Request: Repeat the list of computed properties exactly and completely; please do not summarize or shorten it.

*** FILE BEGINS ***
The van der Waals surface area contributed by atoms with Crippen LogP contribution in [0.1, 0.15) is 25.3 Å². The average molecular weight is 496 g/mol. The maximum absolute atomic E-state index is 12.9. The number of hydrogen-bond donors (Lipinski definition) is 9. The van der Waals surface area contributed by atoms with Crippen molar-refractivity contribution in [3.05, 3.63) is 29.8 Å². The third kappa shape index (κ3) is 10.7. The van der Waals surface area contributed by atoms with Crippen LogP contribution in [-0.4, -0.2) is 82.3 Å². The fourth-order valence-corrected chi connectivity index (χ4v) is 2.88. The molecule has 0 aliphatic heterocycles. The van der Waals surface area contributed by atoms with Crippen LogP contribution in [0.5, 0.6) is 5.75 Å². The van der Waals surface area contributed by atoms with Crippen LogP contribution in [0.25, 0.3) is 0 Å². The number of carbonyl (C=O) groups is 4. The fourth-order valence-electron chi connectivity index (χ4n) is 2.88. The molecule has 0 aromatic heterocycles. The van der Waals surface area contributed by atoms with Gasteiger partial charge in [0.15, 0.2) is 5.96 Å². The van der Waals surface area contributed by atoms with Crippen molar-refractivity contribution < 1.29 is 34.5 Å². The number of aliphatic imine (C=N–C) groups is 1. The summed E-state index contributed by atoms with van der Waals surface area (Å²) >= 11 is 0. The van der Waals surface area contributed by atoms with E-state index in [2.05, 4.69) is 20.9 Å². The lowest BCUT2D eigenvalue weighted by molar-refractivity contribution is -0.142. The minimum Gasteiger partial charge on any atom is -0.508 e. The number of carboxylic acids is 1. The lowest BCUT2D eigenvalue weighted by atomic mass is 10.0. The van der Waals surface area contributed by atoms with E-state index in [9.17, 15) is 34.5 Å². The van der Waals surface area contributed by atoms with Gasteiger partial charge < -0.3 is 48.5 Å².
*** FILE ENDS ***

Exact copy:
The van der Waals surface area contributed by atoms with Crippen LogP contribution in [0.1, 0.15) is 25.3 Å². The average molecular weight is 496 g/mol. The maximum absolute atomic E-state index is 12.9. The number of hydrogen-bond donors (Lipinski definition) is 9. The van der Waals surface area contributed by atoms with Crippen molar-refractivity contribution in [3.05, 3.63) is 29.8 Å². The third kappa shape index (κ3) is 10.7. The van der Waals surface area contributed by atoms with Crippen LogP contribution in [-0.4, -0.2) is 82.3 Å². The fourth-order valence-corrected chi connectivity index (χ4v) is 2.88. The molecule has 0 aliphatic heterocycles. The van der Waals surface area contributed by atoms with Crippen LogP contribution in [0.5, 0.6) is 5.75 Å². The van der Waals surface area contributed by atoms with Crippen LogP contribution in [0.25, 0.3) is 0 Å². The number of carbonyl (C=O) groups is 4. The fourth-order valence-electron chi connectivity index (χ4n) is 2.88. The molecule has 0 aromatic heterocycles. The van der Waals surface area contributed by atoms with Gasteiger partial charge in [0.15, 0.2) is 5.96 Å². The van der Waals surface area contributed by atoms with Crippen molar-refractivity contribution < 1.29 is 34.5 Å². The number of aliphatic imine (C=N–C) groups is 1. The summed E-state index contributed by atoms with van der Waals surface area (Å²) >= 11 is 0. The van der Waals surface area contributed by atoms with E-state index in [2.05, 4.69) is 20.9 Å². The lowest BCUT2D eigenvalue weighted by molar-refractivity contribution is -0.142. The minimum Gasteiger partial charge on any atom is -0.508 e. The number of carboxylic acids is 1. The lowest BCUT2D eigenvalue weighted by atomic mass is 10.0. The van der Waals surface area contributed by atoms with E-state index in [9.17, 15) is 34.5 Å². The van der Waals surface area contributed by atoms with Gasteiger partial charge < -0.3 is 48.5 Å².